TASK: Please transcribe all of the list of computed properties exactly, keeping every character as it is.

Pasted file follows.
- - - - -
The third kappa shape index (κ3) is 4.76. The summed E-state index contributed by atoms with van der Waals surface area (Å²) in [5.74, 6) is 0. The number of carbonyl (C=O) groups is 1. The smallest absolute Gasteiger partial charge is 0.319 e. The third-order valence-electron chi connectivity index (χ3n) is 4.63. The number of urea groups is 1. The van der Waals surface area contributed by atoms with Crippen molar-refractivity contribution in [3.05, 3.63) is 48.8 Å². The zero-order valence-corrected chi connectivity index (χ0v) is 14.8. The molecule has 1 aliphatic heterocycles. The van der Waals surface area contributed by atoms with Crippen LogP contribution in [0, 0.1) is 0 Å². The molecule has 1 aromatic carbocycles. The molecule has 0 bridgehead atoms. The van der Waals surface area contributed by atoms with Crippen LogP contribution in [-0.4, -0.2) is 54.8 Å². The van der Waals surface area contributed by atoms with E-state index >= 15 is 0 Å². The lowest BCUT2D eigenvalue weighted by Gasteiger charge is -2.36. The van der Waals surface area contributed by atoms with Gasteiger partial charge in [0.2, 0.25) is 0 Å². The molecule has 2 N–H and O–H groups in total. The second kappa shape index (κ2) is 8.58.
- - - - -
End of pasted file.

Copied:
The third kappa shape index (κ3) is 4.76. The summed E-state index contributed by atoms with van der Waals surface area (Å²) in [5.74, 6) is 0. The number of carbonyl (C=O) groups is 1. The smallest absolute Gasteiger partial charge is 0.319 e. The third-order valence-electron chi connectivity index (χ3n) is 4.63. The number of urea groups is 1. The van der Waals surface area contributed by atoms with Crippen molar-refractivity contribution in [3.05, 3.63) is 48.8 Å². The zero-order valence-corrected chi connectivity index (χ0v) is 14.8. The molecule has 1 aliphatic heterocycles. The van der Waals surface area contributed by atoms with Crippen LogP contribution in [0, 0.1) is 0 Å². The molecule has 1 aromatic carbocycles. The molecule has 0 bridgehead atoms. The van der Waals surface area contributed by atoms with Crippen LogP contribution in [-0.4, -0.2) is 54.8 Å². The van der Waals surface area contributed by atoms with E-state index >= 15 is 0 Å². The lowest BCUT2D eigenvalue weighted by Gasteiger charge is -2.36. The van der Waals surface area contributed by atoms with Gasteiger partial charge in [0.2, 0.25) is 0 Å². The molecule has 2 N–H and O–H groups in total. The second kappa shape index (κ2) is 8.58.